Eleanor of Aquitaine was another fan of Cahors wine.  She served it at her parties (her guests loved the rich flavors and almost black color of the wine). She even served it at her wedding reception when she married the future king of England Henri Plantagenet in 1152.

Cahors - An Important Financial Center

During the 13th century, the city of Cahors was bustling and a center of financial activity with people from all over Europe coming to visit and carry out business transactions. This large influx of visitors meant that fine food and good wine were readily available.  During the Middle Ages, the wine from Cahors had such a distinguished reputation that it was well-known and exported worldwide.  Its prestige meant that it was served at some of the finest royal tables, and it also gained recognition from fine wine lovers. 

The Decline of Malbec

Cahors is situated two hundred kilometers west of the Gironde estuary. Cargo ships carrying wines would travel on the Lot River that flows to the Garonne River continuing into the Gironde estuary where the wine was then exported and shipped by sea. Surprised by the great success of Cahor's wine export business, the Bordeaux courtiers felt threatened by the thriving wine commerce.  They decided to tax the river passage in favor of the exportation of their wines over those of their southern neighbors.  This taxation meant that the demand for Cahors wines dropped, resulting in a reduction in the amount of vineyards planted.  Sadly, the once-famous Malbec slowly sank into obscurity.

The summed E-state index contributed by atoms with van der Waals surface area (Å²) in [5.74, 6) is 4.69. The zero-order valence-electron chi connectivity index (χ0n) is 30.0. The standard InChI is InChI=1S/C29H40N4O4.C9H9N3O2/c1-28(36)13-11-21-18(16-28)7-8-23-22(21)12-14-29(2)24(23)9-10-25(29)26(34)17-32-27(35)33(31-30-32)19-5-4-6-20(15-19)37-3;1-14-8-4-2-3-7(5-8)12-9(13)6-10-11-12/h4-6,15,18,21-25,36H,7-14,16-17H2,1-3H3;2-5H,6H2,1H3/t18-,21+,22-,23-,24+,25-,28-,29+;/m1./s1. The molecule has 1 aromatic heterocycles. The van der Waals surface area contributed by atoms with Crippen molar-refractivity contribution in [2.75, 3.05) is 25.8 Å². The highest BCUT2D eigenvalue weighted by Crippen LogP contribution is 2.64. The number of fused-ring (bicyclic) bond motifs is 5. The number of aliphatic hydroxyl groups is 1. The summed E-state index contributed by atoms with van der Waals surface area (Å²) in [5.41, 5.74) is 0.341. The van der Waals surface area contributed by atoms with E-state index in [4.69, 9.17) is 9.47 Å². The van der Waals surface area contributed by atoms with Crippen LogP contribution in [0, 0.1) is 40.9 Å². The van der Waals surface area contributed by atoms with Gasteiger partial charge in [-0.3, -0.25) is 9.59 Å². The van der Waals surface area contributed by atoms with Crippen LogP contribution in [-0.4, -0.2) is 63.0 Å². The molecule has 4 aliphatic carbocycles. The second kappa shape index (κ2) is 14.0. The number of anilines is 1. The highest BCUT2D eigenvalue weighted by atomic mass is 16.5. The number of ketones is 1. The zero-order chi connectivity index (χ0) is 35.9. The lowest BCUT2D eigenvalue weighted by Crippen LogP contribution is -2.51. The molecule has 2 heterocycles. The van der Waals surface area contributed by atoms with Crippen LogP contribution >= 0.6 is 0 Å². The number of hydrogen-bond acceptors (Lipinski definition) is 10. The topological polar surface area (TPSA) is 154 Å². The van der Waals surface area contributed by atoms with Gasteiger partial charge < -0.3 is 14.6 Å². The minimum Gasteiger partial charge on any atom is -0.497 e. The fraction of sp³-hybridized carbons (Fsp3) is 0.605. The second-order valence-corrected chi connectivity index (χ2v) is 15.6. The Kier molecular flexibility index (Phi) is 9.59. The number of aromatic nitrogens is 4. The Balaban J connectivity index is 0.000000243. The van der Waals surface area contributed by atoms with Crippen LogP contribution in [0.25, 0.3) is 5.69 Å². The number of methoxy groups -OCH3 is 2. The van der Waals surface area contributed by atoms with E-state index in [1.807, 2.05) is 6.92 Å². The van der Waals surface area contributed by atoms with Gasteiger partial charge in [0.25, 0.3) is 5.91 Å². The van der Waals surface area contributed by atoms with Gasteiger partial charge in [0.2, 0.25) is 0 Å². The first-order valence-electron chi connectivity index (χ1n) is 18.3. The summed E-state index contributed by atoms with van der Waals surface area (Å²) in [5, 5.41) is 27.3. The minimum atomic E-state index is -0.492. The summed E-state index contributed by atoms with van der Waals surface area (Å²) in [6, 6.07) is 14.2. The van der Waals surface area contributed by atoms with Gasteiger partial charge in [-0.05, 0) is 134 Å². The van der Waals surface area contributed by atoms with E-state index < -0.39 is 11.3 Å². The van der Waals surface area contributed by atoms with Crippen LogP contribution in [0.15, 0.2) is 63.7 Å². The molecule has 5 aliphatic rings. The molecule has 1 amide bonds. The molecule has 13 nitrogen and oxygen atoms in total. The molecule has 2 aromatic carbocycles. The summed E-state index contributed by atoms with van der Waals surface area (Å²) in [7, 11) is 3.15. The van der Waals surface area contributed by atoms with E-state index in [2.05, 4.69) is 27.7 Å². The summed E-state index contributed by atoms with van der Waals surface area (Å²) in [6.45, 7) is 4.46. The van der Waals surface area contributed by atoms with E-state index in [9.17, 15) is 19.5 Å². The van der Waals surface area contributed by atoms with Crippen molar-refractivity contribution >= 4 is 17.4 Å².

Cahors the True Home of Malbec

Malbec is commonly known by its local name of Côt and is the most planted grape varietal in southwest France.  With a long and turbulent history, it has not always been a star in the wine world. However, the winemakers of Cahors are determined to ensure that it regains its rightful place among the finest French wines.